Naming Convention — 9 Basic Rules for any Piece of Code

Ran Greenberg
Oct 10 · 5 min read

“The ratio of time spent reading (code) versus writing is well over 10 to 1 … (therefore) making it easy to read makes it easier to write.” — Robert C. Martin

The naming convention is a very contentious topic. Everyone has their own style when it comes to naming variables, functions, classes, and even documentation.

There is no single or standard way to name your code parts.

Definition

“Naming convention is a set of rules for choosing the character sequence to be used for identifiers which denote variables, types, functions, and other entities in source code and documentation” — Wikipedia

The Challenge

“The hardest thing about choosing good names is that it requires good descriptive skills and a shared cultural background. This is a teaching issue rather than a technical, business or management issue.”

We’re all different and from different backgrounds. One can describe a thing completely different for others. More than that, people from different cultures can describe the same things differently.
Selecting the proper name for a function or a variable requires experience and many hours of code reading. This challenge is not a technical or management challenge, it’s a skill that requires much practice.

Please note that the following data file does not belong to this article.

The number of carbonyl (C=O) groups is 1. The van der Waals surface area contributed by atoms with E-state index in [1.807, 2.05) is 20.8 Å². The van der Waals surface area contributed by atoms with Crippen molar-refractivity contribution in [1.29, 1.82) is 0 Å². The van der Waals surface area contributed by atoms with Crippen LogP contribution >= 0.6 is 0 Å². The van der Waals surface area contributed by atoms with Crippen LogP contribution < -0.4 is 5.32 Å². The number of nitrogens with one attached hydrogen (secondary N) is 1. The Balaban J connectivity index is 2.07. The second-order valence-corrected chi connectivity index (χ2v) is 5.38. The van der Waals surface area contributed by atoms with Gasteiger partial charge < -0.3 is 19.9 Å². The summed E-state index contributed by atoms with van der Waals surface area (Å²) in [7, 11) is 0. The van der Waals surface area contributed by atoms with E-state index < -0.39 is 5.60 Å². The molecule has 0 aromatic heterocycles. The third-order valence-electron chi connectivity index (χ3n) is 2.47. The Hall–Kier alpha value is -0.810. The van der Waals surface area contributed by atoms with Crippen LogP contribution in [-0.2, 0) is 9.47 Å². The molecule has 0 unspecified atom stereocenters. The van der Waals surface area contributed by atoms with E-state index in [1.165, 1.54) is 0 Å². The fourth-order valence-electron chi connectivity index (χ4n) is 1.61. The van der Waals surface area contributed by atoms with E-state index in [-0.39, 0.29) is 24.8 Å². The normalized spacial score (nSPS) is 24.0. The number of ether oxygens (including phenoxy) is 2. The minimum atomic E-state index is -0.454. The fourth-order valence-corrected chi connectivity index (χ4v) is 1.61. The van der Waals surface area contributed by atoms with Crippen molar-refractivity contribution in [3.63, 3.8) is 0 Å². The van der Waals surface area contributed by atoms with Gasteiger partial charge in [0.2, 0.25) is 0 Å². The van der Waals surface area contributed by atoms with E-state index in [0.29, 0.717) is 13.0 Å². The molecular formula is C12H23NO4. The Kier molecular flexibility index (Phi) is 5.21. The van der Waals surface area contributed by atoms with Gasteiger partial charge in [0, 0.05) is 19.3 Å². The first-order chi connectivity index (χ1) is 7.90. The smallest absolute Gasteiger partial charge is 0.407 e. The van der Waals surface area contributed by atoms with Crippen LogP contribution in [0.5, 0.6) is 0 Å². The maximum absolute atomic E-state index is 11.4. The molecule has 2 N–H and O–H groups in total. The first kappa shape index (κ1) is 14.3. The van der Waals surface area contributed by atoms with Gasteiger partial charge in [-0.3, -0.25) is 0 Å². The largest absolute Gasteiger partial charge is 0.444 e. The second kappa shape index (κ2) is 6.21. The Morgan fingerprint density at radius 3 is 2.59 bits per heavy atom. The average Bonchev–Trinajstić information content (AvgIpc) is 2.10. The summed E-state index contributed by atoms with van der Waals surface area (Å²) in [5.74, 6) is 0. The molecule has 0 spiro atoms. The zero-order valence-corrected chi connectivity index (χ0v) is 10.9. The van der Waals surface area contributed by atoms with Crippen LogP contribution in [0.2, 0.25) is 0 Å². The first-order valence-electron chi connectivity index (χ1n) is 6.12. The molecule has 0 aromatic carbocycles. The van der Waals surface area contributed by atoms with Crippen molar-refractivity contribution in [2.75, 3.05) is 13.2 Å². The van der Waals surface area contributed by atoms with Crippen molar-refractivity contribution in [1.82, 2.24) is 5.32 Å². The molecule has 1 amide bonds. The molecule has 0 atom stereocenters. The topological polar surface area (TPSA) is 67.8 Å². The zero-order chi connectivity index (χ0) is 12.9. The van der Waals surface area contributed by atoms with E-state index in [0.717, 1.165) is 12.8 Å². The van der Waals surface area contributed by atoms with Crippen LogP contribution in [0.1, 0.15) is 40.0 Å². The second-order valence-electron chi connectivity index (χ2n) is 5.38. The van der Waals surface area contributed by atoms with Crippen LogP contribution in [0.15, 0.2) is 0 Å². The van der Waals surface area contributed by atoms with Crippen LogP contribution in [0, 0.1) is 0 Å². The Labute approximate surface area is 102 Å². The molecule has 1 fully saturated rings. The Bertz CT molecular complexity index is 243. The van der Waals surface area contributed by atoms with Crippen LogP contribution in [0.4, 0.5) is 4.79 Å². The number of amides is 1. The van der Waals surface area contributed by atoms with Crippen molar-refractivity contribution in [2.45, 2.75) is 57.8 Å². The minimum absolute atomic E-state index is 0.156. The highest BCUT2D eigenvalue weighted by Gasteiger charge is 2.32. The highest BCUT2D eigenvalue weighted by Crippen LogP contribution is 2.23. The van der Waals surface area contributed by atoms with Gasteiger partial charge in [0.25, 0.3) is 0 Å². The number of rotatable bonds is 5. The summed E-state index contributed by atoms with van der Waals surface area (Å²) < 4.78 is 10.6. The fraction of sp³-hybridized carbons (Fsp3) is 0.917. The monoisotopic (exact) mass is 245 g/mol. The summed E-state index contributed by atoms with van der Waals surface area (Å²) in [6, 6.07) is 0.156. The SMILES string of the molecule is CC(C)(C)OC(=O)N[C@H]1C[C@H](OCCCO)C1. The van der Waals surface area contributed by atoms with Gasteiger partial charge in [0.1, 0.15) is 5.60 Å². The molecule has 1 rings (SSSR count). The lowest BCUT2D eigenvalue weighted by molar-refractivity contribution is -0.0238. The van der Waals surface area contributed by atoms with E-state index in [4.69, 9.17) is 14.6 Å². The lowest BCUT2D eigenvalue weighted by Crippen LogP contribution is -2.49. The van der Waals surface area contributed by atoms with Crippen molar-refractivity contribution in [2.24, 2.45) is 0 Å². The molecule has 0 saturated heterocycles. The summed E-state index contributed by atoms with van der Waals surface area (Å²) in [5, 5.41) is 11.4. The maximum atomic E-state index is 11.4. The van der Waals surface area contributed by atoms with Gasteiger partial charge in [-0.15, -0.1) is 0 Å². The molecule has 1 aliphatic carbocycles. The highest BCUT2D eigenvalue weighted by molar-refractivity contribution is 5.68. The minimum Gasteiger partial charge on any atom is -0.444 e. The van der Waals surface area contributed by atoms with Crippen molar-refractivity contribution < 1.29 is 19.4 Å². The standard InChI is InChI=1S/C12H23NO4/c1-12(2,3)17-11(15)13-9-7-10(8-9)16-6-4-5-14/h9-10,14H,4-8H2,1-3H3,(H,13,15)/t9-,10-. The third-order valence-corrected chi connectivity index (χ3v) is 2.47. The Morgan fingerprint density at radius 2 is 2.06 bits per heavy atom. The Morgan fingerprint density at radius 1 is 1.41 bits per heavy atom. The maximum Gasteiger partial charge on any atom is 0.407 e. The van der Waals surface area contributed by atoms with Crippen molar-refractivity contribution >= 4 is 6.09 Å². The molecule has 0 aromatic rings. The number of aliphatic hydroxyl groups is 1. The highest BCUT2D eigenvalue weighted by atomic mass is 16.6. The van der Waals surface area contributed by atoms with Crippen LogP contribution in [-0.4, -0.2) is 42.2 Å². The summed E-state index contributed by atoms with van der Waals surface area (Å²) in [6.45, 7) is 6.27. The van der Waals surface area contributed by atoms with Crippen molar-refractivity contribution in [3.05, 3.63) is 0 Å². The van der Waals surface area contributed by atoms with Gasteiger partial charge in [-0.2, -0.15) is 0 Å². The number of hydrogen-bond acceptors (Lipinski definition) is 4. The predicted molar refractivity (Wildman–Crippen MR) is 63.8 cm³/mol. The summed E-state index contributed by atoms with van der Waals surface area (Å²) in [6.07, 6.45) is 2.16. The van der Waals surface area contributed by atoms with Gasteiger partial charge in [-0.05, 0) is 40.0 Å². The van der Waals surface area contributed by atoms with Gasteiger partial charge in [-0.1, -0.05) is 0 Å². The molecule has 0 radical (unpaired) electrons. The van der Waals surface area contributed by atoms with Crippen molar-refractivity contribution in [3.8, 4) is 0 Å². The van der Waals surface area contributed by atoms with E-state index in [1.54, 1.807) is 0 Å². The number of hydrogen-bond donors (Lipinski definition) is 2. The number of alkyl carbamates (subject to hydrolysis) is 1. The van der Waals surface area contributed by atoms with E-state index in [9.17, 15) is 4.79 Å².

Rule #1 — Consistency

Pick One Word per Concept — Use the same concept across the codebase

fetchData() {...}getData() {...}retrieveData() {...}

All 3 names of the above methods are the same and can be interpreted as the same operation. It doesn’t matter which one we actually pick, but it’s important that we’re consistent throughout the code. If we decide that fetch will request data remotely, we should stick with that convention for fetchPermissions and fetchUserDetails for instance.

Rule #2 — Meaningful

Characters are cheap, confusion is expansive

😳 const users;     😎 const numberOfUsers;
😳 const friends; 😎 const friendsOfCurrentUser;

We write code with a 100% mindset of that feature or context. We forget that the next reader might come with a different mindset, so we should make sure we avoid ambiguity.
For instance, in function scope, we wrote users but we actually meant numberOfUsers, which can be misleading. Or if we wanted to create a variable with all the current user’s friends, we should name it friendsOfCurrentUserrather than friends.

Rule #3 — Meaningful Distinctions

Use the same word for the same purpose

Two different things in the same scope? You might be tempted to change one name 😡

What is these functions’ return? 😕

getUserDetails() {...}
getUserInfo() {...}
getUserData() {...}

What’s the difference between details/info/data anyway?!

If we have 2 definitions for “not that different” object/class/variable we should consider aggregating its content differently. Or changing one of the names dramatically.

Another use-case:

// Function in Class A
function add(x, y) {
return x + y;
}
// Function in Class B
function add(x) {
this.items.add(x);
}

In class A, the add(x, y) function adding 2 numbers and in class B add(x) is insert element to the collection. Both functions' names are correct, but without deep-dive to their implementations, you won’t be able to understand and use them.
A better name will be:

add(x, y) -> addNumbers(x, y)

add(x) -> insertElement(x)

Rule #4 — Avoid Encodings